Ellen Jorgensen is at the leading edge of the do-it-yourself biotechnology movement, which brings scientific exploration and understanding to the masses.
After many years of working as a molecular biologist in the biotechnology industry, Ellen Jorgensen needed a change. So, in 2009, bolstered by her belief in public science literacy, education, and outreach, together with TED Fellow Oliver Medvedik, she founded Genspace, the world’s first government-compliant DIY biotech lab.
Despite criticism that some research should be left to the experts, the Brooklyn-based lab continues to thrive. Amateur and professional scientists conduct award-winning research there on projects as diverse as identifying microbes that live in Earth’s atmosphere and (Jorgensen's own pet project) DNA-barcoding plants from Alaska, to distinguish between species that look alike but may not be closely related evolutionarily.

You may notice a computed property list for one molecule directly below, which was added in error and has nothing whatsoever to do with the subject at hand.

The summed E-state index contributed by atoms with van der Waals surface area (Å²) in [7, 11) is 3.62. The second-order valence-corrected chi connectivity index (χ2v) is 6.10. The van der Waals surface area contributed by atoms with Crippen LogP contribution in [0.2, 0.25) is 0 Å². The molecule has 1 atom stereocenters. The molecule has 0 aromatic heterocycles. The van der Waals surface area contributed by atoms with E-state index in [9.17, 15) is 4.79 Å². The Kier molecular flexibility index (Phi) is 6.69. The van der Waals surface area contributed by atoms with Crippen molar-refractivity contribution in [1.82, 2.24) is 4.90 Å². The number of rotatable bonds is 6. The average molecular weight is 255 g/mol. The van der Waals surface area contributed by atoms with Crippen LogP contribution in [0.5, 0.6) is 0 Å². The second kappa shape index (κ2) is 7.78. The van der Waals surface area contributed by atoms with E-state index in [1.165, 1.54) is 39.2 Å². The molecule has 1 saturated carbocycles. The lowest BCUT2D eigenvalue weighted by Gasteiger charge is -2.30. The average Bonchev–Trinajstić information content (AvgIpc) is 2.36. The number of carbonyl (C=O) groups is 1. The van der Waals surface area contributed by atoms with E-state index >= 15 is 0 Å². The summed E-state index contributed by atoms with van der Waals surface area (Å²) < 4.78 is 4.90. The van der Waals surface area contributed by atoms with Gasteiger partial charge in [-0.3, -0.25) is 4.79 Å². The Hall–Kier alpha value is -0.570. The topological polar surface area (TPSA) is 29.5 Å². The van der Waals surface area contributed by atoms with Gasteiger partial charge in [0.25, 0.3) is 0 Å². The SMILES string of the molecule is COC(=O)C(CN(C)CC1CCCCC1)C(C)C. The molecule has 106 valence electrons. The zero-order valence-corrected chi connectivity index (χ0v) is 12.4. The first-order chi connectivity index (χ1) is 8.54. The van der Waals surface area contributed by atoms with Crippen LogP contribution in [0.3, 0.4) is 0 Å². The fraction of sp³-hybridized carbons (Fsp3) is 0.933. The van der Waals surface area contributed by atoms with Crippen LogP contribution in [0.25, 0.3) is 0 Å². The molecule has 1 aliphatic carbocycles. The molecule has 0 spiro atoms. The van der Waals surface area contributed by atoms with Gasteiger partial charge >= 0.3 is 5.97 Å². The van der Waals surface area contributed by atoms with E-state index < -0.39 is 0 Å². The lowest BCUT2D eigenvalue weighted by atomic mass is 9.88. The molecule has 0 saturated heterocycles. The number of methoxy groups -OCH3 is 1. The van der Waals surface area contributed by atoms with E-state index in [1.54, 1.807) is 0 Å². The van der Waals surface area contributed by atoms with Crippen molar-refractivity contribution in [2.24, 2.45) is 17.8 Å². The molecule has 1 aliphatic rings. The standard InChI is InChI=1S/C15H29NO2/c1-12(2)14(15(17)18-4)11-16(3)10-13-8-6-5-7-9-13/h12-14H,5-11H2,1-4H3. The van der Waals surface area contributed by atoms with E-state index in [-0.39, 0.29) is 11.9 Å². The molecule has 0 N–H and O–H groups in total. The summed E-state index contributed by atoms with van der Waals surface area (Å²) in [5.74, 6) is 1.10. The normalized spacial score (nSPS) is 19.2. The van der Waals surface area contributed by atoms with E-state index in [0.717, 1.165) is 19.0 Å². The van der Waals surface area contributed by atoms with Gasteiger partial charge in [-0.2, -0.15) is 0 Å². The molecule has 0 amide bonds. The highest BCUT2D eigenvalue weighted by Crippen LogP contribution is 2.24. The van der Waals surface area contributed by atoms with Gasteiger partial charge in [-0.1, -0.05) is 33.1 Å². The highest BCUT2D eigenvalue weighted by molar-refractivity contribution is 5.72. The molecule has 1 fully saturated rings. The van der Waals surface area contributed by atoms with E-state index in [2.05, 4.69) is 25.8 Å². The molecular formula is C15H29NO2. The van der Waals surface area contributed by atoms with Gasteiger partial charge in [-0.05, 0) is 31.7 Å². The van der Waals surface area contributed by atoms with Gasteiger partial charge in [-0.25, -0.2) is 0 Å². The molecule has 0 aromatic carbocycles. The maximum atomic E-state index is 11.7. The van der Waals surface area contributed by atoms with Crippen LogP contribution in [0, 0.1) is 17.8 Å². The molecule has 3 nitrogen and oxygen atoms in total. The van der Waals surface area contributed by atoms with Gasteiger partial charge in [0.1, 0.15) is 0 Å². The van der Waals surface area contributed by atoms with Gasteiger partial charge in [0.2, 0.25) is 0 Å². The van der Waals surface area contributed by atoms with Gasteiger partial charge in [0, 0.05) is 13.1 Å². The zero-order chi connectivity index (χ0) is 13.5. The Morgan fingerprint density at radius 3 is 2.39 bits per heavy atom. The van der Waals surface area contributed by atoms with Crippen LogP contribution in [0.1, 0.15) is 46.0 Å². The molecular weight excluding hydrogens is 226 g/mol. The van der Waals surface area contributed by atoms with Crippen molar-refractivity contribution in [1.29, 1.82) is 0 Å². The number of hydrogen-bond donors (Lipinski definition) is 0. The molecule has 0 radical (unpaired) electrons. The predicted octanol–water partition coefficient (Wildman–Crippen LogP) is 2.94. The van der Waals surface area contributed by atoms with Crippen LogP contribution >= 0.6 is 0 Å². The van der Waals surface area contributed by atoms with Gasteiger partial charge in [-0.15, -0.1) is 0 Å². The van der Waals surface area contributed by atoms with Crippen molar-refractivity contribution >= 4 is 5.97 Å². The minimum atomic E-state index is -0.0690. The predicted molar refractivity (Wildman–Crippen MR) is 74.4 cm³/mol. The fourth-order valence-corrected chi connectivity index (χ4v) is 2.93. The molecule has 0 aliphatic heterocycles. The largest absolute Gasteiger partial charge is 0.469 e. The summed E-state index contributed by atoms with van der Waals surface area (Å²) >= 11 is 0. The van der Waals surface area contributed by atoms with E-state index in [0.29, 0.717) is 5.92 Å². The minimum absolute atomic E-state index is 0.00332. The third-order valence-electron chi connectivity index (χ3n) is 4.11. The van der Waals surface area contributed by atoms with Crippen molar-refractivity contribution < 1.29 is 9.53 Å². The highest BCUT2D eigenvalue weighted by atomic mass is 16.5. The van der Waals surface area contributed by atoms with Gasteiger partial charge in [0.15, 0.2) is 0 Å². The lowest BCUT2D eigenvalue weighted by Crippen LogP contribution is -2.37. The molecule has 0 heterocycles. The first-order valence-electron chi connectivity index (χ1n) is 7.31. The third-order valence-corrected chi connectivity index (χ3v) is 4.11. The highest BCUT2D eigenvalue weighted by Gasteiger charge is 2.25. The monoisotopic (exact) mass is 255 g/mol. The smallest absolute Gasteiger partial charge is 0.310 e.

Video: Ellen Jorgenson takes us along on a trip to Alaska to bar-code plants >>
“The press had a tendency to consistently overestimate [biohackers'] capabilities and underestimate our ethics.”
“DIY [biotech] people from all over the world … got together last year, and we hammered out a common code of ethics. That's a lot more than conventional science has done.”
“[In a DIY bio lab,] you can work on a project and you don't have to justify to anyone that it's going to make a lot of money, that it's going to save mankind, or even that it's feasible.”
“You might be asking yourself, ‘What would I do in a biolab?’ Well, it wasn't that long ago we were asking, ‘What would anyone do with a personal computer?’”